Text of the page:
I often go missing at dinner parties, only to be found much later lost in the photographs lining a staircase or inventing stories to go with the family photo wall. It’s a habit I learned early on. When I was little I spent a lot of time with my two Nanas. Nana number one loved her dogs and let me make mud pies at the river near her house. Nana number two loved photos; they lined her walls and shelves – snapshots of her kids and grandbabies and, best of all, photos of my mom. I used to stand in the hallway imagining the stories that surrounded them. Some I was old enough to remember, and others I had to make up. Sometimes one of my aunts would come by and tell me this or that about one of the photos. Sometimes I liked the stories in my head more.

There was one photo of my Mom that I loved the most. Resting her face on one hand and smiling, she just looked so beautiful and carefree and alive. It took me years to ask my Nana if I could have that photo. And now, almost 30 years after my Mom died, her photo sits on my family wall and my own kids ask questions about her. And, they ask about my handsome Dad in the photo that sits next to it – the one where he’s standing on the river after the flood. He’s holding a coffee mug and wearing this amazing sweater. Just looking at it, I can smell him…dirt and coffee. I love that photo. I wish he still had that sweater. 

When I started to travel, it was my Dad who loaned me my first camera. I photographed film – rolls and rolls of grainy, beautiful, black and white film taken throughout Thailand, India, and into Europe. I wasn’t drawn to the buildings or the landscapes, but to the people – the lines in peoples faces, their character, expressions, and interactions.Maybe it’s here that I’m supposed to tell you that it was those photos and experiences that made me want to be a photographer.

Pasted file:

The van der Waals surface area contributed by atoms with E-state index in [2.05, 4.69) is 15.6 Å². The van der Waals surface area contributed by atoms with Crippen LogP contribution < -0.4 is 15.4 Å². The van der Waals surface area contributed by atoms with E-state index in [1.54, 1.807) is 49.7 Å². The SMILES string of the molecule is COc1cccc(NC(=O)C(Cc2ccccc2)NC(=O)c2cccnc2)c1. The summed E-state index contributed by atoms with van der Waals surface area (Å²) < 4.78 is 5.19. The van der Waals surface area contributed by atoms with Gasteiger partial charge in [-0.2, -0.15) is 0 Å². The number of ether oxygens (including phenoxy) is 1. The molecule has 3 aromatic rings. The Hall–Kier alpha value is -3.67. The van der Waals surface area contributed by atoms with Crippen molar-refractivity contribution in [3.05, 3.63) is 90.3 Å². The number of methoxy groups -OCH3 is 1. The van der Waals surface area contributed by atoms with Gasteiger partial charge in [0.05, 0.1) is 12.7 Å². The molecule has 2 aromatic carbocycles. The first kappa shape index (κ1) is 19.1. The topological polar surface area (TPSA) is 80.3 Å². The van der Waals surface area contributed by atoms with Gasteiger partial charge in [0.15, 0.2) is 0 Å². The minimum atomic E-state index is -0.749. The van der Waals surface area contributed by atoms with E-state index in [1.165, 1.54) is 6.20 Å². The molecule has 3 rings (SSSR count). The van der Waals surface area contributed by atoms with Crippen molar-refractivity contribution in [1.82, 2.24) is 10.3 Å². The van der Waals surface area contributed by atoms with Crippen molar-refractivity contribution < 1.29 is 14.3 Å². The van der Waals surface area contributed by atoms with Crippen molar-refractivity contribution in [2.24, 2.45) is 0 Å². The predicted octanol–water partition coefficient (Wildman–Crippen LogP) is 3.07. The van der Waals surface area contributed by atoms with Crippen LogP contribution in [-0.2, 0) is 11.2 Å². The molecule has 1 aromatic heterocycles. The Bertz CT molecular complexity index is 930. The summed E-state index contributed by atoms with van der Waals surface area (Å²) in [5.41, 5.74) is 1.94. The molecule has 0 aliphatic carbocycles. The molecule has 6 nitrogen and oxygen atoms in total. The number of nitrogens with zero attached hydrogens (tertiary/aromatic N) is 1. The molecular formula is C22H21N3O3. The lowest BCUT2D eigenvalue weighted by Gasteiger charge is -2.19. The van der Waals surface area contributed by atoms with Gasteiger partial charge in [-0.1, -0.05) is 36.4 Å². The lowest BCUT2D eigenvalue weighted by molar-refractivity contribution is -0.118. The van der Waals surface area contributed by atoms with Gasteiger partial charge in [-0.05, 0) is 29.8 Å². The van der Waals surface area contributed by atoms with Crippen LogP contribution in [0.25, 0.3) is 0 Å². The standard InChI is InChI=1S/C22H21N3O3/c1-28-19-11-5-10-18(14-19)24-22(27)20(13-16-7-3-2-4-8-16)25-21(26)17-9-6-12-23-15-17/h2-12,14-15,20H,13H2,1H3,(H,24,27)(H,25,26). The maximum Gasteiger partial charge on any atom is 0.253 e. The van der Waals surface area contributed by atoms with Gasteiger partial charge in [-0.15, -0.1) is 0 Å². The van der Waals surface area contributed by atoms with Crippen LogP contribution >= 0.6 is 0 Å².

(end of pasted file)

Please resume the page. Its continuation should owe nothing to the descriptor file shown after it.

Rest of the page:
Maybe it was. I don’t know when the exact moment was that I decided this would be my life course. It wasn’t until I had my own kids that I considered photography as a career. And even then, for a long time, I was just a mom with a camera. I had two little boys who were showing me the world through children’s eyes and I was along for the ride, hoping to capture a few pieces of it.

Somewhere in the midst of babies, late night photoshop tutorials online, and a move to Whistler – the phone started ringing. People started asking me to take their photos. Somehow in the evenings drinking red wine with my husband, a business plan was created, written on the backs of coloring sheets in crayon. And somewhere in the last 10 years, I waded through the creative confusion of who I thought I had to be, and who I wanted to be as a photographer.

And somehow I came to this – I am still a girl who loves photos, who still loves to stare at family walls in houses and make up stories about them, who would have continued to take photos even if it hadn’t become my career.

I used to think it was because of loss that I became what I am – that losing my mom at the age of nine made me want to capture memories for people. But its not loss – it’s life – that inspires me. Living a life I want to remember, and that I want my kids and my grandbabies to remember.

I hope you like the stories you see here, and I hope you might let me capture your memories for you. xo

Chad Chomlack

It was 1999 and I was traveling through India. In my last four days in Delhi – I met him.

And I knew the second I saw him that he would be the man I would marry. We sat in tea shops, and talked about – well, everything.

And it was not one thing that made us connect the way we did. It was all things, including a mutual love of photography.

I got on a plane home four days later. It was the end of my time there, but the beginning of his. Eleven days later he walked into a little shop in Northern India called AliBaba’s Treasures and bought my wedding ring.

Three months later we were engaged. Within a year we were married and back in India.

He is my inspiration, my love, my best friend. And he takes amazing photos. Sometimes we take them together.

He’s the photojournalist of the two of us capturing moments as they unfold in places like Afghanistan, Chile, Fiji, and Nepal. In the winter, you will find him in the mountains, camera in hand, photographing all things snow.

You can see more of his work here: http://chadchomlack.tumblr.com